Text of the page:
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Name: Etljr
Status: Other
Age: N/A
Location: N/A
Country: N/A
Date: Prior to 1993


Question:
As far as comets are concerned, what is the area outside of our solar system called and how does it relate to the formation of comets. Also, how many known comets are on record; which is the largest, smallest, etc.



Replies:
There is a region (still considered in our solar system) well beyond the orbit of Pluto called the Oort Cloud. This is where most comets spend most of their time because they have highly elliptical orbits. I am not sure how many periodic (returning) comets are on record -- certainly hundreds, maybe thousands. The most famous and one of the largest is Halley's Comet. Their is no limit on how small a comet can be, but very small comets have to get very close to the sun to be detected. As for comet formation, most astronomers believe they are remnants of the formation of the solar system. The Oort Cloud (note: singular tense) is the theoretical region associated with our solar system where most comets spend most of their time. This is possible because most comets have highly elliptical orbits. Look for a college undergraduate text book on astronomy. This may be beyond the level of a high school student, but a possible project might be to use the orbital parameters of known reappearing comets to calculate the dimensions of the Oort Cloud. It would also be interesting to learn more about Prof. Oort and how he came up with the idea.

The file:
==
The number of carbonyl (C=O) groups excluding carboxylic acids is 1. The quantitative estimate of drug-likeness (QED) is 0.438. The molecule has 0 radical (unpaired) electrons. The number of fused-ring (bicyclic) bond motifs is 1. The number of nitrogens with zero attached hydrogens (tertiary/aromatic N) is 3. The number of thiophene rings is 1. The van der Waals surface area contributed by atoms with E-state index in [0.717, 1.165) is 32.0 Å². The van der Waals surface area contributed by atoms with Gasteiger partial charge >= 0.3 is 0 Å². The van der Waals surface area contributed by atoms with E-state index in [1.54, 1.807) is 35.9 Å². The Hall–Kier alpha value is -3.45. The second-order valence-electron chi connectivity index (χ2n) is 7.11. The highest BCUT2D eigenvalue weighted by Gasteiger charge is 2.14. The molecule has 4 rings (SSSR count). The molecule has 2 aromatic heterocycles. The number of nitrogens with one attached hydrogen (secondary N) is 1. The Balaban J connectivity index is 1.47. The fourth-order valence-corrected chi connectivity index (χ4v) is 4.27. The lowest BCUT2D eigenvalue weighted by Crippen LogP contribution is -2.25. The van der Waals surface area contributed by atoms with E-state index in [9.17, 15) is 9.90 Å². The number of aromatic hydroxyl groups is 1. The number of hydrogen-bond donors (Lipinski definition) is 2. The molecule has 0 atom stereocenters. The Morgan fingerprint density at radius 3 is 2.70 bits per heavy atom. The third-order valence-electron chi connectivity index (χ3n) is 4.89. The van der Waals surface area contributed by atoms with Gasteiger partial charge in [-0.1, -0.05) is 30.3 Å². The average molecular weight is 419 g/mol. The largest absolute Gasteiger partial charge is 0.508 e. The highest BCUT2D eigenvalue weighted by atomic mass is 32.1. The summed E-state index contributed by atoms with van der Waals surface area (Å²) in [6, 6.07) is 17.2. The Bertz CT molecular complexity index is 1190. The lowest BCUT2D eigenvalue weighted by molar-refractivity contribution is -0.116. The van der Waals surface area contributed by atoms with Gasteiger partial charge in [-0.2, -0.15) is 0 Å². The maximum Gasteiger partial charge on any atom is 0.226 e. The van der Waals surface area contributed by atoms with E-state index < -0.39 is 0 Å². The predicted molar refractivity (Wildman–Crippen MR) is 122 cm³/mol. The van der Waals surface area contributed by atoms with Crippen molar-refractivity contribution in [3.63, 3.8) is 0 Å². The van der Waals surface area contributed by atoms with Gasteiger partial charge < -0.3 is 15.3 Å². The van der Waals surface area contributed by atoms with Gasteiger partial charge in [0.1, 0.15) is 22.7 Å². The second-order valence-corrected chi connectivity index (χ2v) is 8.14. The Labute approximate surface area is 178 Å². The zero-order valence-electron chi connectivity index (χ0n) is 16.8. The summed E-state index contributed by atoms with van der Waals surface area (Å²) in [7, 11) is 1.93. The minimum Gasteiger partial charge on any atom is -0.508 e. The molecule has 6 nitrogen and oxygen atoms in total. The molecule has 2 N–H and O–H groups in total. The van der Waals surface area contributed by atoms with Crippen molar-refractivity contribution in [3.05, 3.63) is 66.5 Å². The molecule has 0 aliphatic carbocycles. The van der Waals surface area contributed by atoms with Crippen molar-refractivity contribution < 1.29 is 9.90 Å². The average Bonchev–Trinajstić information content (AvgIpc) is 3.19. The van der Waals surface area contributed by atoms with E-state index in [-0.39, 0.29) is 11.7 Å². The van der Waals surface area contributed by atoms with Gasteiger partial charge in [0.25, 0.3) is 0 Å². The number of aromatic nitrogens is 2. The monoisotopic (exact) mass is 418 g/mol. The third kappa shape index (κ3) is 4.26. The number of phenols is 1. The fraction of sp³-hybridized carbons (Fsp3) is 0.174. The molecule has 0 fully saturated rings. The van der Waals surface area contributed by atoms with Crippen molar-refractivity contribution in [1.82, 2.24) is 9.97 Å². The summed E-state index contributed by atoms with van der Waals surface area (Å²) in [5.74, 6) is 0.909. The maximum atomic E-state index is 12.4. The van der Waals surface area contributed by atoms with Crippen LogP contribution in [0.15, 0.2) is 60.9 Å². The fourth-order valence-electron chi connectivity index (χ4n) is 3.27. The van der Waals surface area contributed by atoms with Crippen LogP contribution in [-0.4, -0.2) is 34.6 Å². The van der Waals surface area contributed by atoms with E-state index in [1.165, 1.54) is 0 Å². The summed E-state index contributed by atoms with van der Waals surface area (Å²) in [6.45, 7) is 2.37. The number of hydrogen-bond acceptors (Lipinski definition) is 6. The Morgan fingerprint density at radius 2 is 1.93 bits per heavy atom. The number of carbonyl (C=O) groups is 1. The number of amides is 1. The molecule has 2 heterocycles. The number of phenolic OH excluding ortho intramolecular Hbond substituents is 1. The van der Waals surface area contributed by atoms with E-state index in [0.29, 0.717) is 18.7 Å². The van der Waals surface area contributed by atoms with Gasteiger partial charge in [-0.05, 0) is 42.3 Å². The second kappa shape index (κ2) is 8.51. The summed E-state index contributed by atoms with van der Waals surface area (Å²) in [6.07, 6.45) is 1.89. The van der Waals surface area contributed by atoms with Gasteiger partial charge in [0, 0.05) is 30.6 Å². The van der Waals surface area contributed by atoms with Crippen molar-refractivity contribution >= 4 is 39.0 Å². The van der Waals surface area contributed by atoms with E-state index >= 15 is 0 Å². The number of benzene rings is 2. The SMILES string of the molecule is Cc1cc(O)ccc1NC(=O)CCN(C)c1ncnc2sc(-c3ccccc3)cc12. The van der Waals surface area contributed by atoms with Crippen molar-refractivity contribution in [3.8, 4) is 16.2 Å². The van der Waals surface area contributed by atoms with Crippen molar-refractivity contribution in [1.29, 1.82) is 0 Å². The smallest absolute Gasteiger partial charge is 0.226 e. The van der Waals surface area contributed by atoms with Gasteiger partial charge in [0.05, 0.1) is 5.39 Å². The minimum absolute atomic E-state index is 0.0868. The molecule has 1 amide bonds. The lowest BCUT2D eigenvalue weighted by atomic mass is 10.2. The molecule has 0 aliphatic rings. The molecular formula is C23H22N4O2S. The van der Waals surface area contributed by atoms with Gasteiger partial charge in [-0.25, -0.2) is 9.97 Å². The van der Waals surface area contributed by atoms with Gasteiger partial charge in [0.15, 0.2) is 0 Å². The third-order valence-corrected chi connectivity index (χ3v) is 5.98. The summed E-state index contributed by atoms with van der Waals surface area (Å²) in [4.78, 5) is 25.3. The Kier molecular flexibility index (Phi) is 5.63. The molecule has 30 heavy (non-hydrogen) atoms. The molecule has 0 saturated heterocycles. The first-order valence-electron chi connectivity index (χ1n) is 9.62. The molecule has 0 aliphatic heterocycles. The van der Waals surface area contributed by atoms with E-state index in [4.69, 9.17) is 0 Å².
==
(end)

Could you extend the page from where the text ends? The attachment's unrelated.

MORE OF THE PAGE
John Hawley



The best write-up on the Oort cloud of the astronomy texts I have is in "Exploration of the Universe" by Abell, Morrison, and Wolff. Some astronomers believe that in addition to the Oort cloud, there is another reservoir of comets (the source of "short-period" comets) called the Kuiper belt. I consulted the online Reader's Guide and found some magazine articles that, from the abstracts, look promising: Sky and Telescope Jan. '93 p. 15, p. 26-9; Sky and Telescope Apr. '93 p. 44-5 <-- about Jan Oort; Astronomy Sept. '92 p. 40-7; Discover Feb. '91 p. 8

Ronald Winther


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